High rents are here to stay so as a direct consequence employers must be prepared to pay much higher wages to staff to enable them to afford these much higher rents GMB Congress told
A new study by GMB of official data shows that between 2011 and 2017 rent prices for 2 bedroom flats in East of England increased by 27.1% to an average of £750 per month, whilst over the same period, monthly earnings increased by just 8.8%.
In England as a whole, between 2011 and 2017, rent has increased by 18.2 percent, with the average 2-bedroom flat costing £650 per month. Meanwhile wages rose by just 9.8%.
In East of England, Cambridge is the council that has seen the biggest rise in rent prises. Between 2011 and 2017 prices of a 2 bedroom flat rose by 41.2%, to an average price of £1,200 per month. Meanwhile, wages in Cambridge rose by just 7.2%.
Other East of England councils with a significant gap between pay-rises and rent are; Watford, where rent has risen by 41.2%, yet wages have risen by just 10.6%; Hertsmere, where rent has risen by 37.1%, yet wages by just 10%; Luton, where rent has risen by 33.3% since 2011, and wages have risen by 16.7%; and Central Bedfordshire, where rent for a two-bedroom flat has risen by 32.5% to an average of £795 per month, whilst wages have risen by just 12.1%.
The figures for the 47 East of England councils are set out in the table below. This is from a new study by GMB London Region of official data from the Office of National Statistics (ONS) for 47 councils in East of England. It shows the median rent of a 2-bedroom flat in 2017, the percentage change in rent-prices between 2011 and 2017, and the percentage change in monthly earnings between the 2011 and 2017.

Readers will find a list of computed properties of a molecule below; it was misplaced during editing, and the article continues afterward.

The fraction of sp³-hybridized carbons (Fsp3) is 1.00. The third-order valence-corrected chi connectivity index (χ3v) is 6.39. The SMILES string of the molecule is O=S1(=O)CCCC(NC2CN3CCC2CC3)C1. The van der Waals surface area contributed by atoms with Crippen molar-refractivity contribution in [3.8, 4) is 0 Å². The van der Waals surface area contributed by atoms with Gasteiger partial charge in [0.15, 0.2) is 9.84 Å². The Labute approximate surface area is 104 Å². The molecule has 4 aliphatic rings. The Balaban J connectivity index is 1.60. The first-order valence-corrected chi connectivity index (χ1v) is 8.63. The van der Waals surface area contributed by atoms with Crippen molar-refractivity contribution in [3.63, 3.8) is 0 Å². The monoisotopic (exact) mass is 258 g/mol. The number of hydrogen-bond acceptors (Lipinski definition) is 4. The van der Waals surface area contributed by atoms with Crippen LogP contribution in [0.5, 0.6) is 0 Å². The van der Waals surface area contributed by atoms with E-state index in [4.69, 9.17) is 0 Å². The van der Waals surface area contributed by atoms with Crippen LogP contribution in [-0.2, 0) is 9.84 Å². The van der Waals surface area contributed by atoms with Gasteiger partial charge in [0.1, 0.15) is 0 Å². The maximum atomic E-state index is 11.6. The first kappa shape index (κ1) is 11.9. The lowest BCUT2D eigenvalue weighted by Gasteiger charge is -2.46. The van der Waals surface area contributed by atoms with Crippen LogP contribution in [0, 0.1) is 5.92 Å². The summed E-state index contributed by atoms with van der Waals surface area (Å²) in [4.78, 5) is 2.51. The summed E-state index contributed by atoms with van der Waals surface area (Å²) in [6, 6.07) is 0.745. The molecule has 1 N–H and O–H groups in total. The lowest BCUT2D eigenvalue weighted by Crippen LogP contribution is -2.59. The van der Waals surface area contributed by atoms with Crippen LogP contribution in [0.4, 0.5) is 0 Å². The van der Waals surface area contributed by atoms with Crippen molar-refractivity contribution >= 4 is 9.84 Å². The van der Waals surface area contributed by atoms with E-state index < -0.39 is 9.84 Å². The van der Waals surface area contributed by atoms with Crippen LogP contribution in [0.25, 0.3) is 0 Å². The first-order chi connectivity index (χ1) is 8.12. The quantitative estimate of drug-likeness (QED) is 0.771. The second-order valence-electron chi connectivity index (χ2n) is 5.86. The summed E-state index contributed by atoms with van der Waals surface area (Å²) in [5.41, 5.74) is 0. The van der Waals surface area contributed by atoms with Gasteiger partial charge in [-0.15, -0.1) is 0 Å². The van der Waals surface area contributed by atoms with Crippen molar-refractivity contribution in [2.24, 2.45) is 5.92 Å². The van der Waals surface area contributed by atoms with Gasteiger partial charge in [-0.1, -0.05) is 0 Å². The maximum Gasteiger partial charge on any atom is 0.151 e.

Warren Kenny, GMB Regional Secretary said: “These official figures show increases in average rents for two bedroom flats of 30% or higher in 11 of the 47 East of England councils in the six years since 2011. The average increase for all the councils is 27.1%. By comparison average earnings in the same period rose by 8.8% in East of England.
“These high rents are here to stay. So too are younger workers living for longer in private sector rental accommodation.
“As a direct consequence, employers must be prepared to pay much higher wages to staff to enable them to afford these much higher rents.
“If employers don’t respond with higher pay they will face staff shortages as workers, especially younger people, are priced out of housing market.
“It makes little sense for these workers to spend a full week at work only to pay most of their earnings in rents. They will vote with their feet.
“Policy mistakes have made the housing position for lower paid workers worse. Council homes for rents at reasonable levels were aimed at housing the families of workers in the lower pay grades and did it successfully for generations.
“These were sold off – but crucially not replaced as a matter of Tory dogma. Housing benefits was introduced instead to help pay rents for those on lower paid and the costs to the taxpayer has ballooned to over £24 billion a year. It would have been far cheaper to build the council homes.
“The chickens are now coming home to roost on these policy mistakes. There is a massive shortage of homes for rent at reasonable rents for workers in the lower pay grades. There is now no alternative to higher pay to pay these higher rents plus a step change upwards in building homes for rent at reasonable rents.
“Higher pay especially for younger workers is now one essential part of the solution.”